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Hum Mol Genet. 2020 Mar 23. pii: ddaa051. doi: 10.1093/hmg/ddaa051. [Epub ahead of print]

Distinct effects on mRNA export factor GANP underlie neurological disease phenotypes and alter gene expression depending on intron content.

Author information

1
Stem Cells and Metabolism Research Program, Research Programs Unit, University of Helsinki, 00290 Helsinki, Finland.
2
Maurice Wohl Clinical Neuroscience Institute, Institute of Psychiatry, Psychology and Neuroscience, King's College London, London, UK.
3
Department of Pathology, University of Helsinki and Helsinki University Hospital, Helsinki, Finland.
4
Research Program in Systems Oncology, University of Helsinki, Helsinki, Finland.
5
Department of Clinical Genetics, United Laboratories, Tartu University Hospital, Tartu, Estonia.
6
Department of Clinical Genetics, Institute of Clinical Medicine, University of Tartu, Tartu, Estonia.
7
Broad Institute of MIT and Harvard, Cambridge, MA, USA.
8
Divisions of Genetics and Genomics and Newborn Medicine, Department of Pediatrics, Boston Children's Hospital, Harvard Medical School, Boston, MA, USA.
9
Department of Clinical Genetics, Leiden University Medical Centre, Leiden, the Netherlands.
10
Murdoch Children's Research Institute, Melbourne, Victoria, 3052, Australia.
11
Royal Children's Hospital, Melbourne, Victoria, 3052, Australia.
12
Department of Paediatrics, The University of Melbourne, Melbourne, Victoria, 3052, Australia.
13
Department of Pediatric Neurology, Wilhelmina Children's Hospital, University Medical Center Utrecht, Utrecht, The Netherlands.
14
Brain Centre Rudolf Magnus, Department of Neurology and Neurosurgery, University Medical Centre Utrecht, 3508 Utrecht, The Netherlands.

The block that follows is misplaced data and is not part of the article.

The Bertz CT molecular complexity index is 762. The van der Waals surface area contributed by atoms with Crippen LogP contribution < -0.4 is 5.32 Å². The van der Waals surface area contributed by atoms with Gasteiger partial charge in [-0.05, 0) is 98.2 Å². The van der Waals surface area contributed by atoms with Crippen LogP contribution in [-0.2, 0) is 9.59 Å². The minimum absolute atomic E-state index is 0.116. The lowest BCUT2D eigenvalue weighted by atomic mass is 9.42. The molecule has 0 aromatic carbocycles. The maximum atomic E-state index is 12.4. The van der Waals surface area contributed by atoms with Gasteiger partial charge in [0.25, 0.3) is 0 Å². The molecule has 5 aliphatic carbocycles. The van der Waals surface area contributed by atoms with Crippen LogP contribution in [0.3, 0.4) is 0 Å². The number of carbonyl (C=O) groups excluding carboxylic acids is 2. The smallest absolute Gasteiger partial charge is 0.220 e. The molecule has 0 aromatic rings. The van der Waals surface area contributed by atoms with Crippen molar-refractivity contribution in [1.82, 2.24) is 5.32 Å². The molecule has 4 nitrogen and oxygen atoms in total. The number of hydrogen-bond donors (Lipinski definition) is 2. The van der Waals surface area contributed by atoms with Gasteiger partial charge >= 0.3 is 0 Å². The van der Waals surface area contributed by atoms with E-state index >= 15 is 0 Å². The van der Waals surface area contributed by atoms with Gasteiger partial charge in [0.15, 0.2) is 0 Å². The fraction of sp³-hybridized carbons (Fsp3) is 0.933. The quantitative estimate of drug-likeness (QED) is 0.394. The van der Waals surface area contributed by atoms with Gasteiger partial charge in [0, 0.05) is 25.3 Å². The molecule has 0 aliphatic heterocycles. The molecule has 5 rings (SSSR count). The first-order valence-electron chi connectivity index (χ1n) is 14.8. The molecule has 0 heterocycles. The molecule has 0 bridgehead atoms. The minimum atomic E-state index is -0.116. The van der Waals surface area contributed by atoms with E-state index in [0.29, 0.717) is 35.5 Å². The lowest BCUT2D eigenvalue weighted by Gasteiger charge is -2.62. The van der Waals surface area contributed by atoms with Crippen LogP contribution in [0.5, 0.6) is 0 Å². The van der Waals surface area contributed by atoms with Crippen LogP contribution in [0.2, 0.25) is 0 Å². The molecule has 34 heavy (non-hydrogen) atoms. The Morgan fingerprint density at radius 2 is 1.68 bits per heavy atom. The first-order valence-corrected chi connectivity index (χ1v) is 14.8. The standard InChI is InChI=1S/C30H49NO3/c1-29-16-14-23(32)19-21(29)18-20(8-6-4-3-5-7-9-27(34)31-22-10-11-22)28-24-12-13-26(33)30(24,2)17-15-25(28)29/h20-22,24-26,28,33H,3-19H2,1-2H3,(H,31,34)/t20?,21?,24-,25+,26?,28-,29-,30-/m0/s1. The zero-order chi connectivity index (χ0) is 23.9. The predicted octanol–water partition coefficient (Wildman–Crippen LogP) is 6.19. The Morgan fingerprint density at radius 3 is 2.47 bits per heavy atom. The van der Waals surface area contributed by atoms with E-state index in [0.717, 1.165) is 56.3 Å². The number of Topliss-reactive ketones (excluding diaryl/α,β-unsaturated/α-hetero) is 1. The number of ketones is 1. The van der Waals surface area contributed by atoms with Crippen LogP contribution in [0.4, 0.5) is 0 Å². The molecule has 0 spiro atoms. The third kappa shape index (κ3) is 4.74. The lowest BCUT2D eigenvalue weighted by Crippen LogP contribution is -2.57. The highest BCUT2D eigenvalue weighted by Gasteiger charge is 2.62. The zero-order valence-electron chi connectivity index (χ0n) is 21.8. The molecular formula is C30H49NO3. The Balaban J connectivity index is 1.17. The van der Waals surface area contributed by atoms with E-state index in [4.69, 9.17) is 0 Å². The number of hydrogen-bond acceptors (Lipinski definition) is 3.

15
Neuromuscular and Neurogenetic Disorders of Childhood Section, National Institute of Neurological Disorders and Stroke, National Institutes of Health, Bethesda, USA.
16
Division of Neurology, Children's National Health System, Washington, DC, USA.
17
Child Neurology Center of Northwest Florida, Pensacola, FL, USA.
18
Division of Genetics and Metabolism, University of Florida, Gainesville, FL, USA.
19
Department of Neuromuscular Disorders, UCL Institute of Neurology, Queen Square, London WC1N 3BG, UK.
20
Department of Pathology and Genetics, HUSLAB Laboratories, Helsinki University Hospital, University of Helsinki, Helsinki, Finland.
21
MRC Laboratory of Molecular Biology, Francis Crick Ave, Cambridge Biomedical Campus, Cambridge CB2 0QH, UK.
22
Clinical Neurosciences, Neurology, University of Helsinki and Helsinki University Hospital, 00290 Helsinki, Finland.
23
Department of Medical and Clinical Genetics, University of Helsinki, 00290 Helsinki, Finland.
24
Neuroscience Center, Helsinki Institute of Life Science, University of Helsinki, Helsinki, Finland.

Abstract

Defects in the mRNA export scaffold protein GANP, encoded by the MCM3AP gene, cause autosomal recessive early-onset peripheral neuropathy with or without intellectual disability. We extend here the phenotypic range associated with MCM3AP variants, by describing a severely hypotonic child and a sibling pair with a progressive encephalopathic syndrome. In addition, our analysis of skin fibroblasts from affected individuals from seven unrelated families indicates that disease variants result in depletion of GANP except when they alter critical residues in the Sac3 mRNA binding domain. GANP depletion was associated with more severe phenotypes compared with the Sac3 variants. Patient fibroblasts showed transcriptome alterations that suggested intron content dependent regulation of gene expression. For example all differentially expressed intronless genes were downregulated, including ATXN7L3B, which couples mRNA export to transcription activation by association with the TREX-2 and SAGA complexes. Our results provide insight into the molecular basis behind genotype-phenotype correlations in MCM3AP-associated disease, and suggest mechanisms by which GANP defects might alter RNA metabolism.

PMID:
32202298
DOI:
10.1093/hmg/ddaa051

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